In August, 1967, Mr. Burton entered into an earnest money agreement with plaintiffs, a provision contained therein stated that the Achters must approve the boundaries
as staked by a survey. Mr. Burton employed surveyor, Dahl, to mark the boundaries according to the description in the contemplated conveyance to Achters. Mr. Achter testified that he knew Burton had a dispute concerning the boundary with Maws, but he did not know the location which Maws claimed. On the same day, or the day after, the Burton survey was completed, the plaintiffs contend that Mr. Achter and Burton went to see Mr. Maw and informed him of the new survey and requested that he accompany them to observe the location of the stake, since Mr. Achter would not complete the purchase without the Maws’ agreement to the boundary. Plaintiffs asserted that Mr. Maw responded that he knew the location of the stake and that he agreed. Based on this agreement, plaintiffs claim that they completed the purchase.
Mr. Maw vigorously denied both the content of the conversation and the alleged time that it occurred.
One other aspect which merits discussion is the location on the ground of the description if defendants’ deed were construed in accordance with plaintiff’s contention. The trial judge went to the premises and viewed the points PB and P1 as well as the positions on the ground where the Maws, Mortons, and Burton had approximated the 700 feet from the eastern boundary. According to plaintiffs PB would be on a rolling brush covered hill, and the course therefrom would proceed due west to a point which is not in dispute. On the other hand, P1 (defendants’ position) is located on the edge of a cliff overlooking a waterfall on the North Fork of the Holmes Creek. The course from this point would be in a southwesterly direction as is the call in the deed to the undisputed point.
On appeal, plaintiffs assert that defendants should be held estopped to claim beyond the point PB, which is 300 feet from the south boundary. Plaintiffs’ position is that estoppel is an equitable plea; and, therefore, this court may review the findings as well as the law. However, this court will not disturb the findings unless they are clearly against the weight of the evidence. Plaintiffs have reargued the evidence which they believe supports their claim that Mr. Maw agreed to the location of the boundary at point PB.
In Finding No. 8, the trial court found specifically:
. . . that the defendants nor either or them ever agreed that the disputed
point was as contended by plaintiffs but to the contrary that the defendants in fact always contended that the boundary was established at point P1 in accordance with the prior Rodney L. Dahl survey, . . . [Emphasis added]
A survey of the record reveals substantial evidence to support this finding, particularly, when it was the prerogative of the trial judge to determine credibility and make his findings accordingly.
Plaintiffs further assert that there is no evidence to support the finding of the trial court that defendants and their grantor agreed upon the point identified as P1. Plaintiffs state that the court must have found from out of the welter of contradictory evidence as to where the parties stood at various times with reference to the waterfall that there resulted an agreement among Burton, Maw, and Morton that a point right at the edge of the ledge was the division point. Plaintiffs argue that a review of the testimony will reveal that there was no agreement whatsoever as to any point and that P1 was not established until defendants’ description was surveyed.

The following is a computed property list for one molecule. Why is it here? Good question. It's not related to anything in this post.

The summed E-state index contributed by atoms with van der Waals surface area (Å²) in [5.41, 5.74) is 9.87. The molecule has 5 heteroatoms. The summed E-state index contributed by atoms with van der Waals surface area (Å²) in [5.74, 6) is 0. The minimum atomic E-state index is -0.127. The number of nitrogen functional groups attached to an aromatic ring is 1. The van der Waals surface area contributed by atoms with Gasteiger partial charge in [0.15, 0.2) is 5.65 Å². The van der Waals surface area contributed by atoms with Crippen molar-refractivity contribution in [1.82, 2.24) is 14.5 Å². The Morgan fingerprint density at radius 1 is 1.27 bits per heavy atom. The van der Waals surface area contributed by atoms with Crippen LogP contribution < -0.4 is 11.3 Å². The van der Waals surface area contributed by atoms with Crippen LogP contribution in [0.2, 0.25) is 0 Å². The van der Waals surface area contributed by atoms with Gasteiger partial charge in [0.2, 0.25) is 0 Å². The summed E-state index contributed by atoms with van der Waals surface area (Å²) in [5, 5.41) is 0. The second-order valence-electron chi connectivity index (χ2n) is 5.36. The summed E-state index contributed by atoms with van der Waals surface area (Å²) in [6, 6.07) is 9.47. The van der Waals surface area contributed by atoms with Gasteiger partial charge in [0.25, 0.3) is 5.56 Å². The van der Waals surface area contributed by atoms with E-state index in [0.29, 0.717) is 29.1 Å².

Mr. Morton testified that the parties intended as a monument the edge of the rim of the canyon wall, which is steep and breaks off and goes substantially straight down. At the time the measurements were made, the participants reached a point 35 feet west of P1, but they were still on the edge of the rocky rim. They realized that they would not hit exactly 700 feet from the east boundary and that the point they established was an approximation of the desired intersection of the line with the monument. The deed, which was subsequently drafted by Mr. Burton, contains a description which coincides with this intention. The survey by Mr. Dahl merely located on the rim the point agreed to by the parties, i. e., a point on the top of the rim 700 feet from the east boundary.
Plaintiffs finally assert that defendants’ deed is ambiguous. They claim that the description in the deed stating “being on top of the South rim” does not designate a monument but a general area, and, therefore, the distances of 700 feet and 300 feet more or less which intersect at PB should control.
As previously observed there was evidence that the parties intended the edge of the rim of the canyon wall to be a monument, and it appears to so qualify.
A monument must be some tangible landmark to indicate a boundary. Objects to qualify as a monument must have certain physical properties such as visibility, permanence, stability and a definite location . . . .
This court has consistently adhered to the principle that a distance call yields to the monument call, the reason being that there is more likelihood of mistakes in courses and distances than in calls to fixed objects which are capable of being clearly designated and accurately described. This principle is particularly applicable in the instant case, where the distance call of 300 feet more or less was an estimate of the distance to the south boundary, which had not been ascertained.
In Losee v. Jones this court cited with approval the following principle:
“The words used in the deed should be construed so as to ascertain the intention of the parties making it, and when the intention of the parties can be ascertained therefrom, nothing remains to effectuate that intention.”
The trial court, based upon substantial evidence, ascertained the intention of the parties to defendants’ deed and construed it accordingly. The judgment of the trial court is affirmed. Costs are awarded to defendants.
TUCKETT, HENRIOD, ELLETT and CROCKETT, JJ., concur.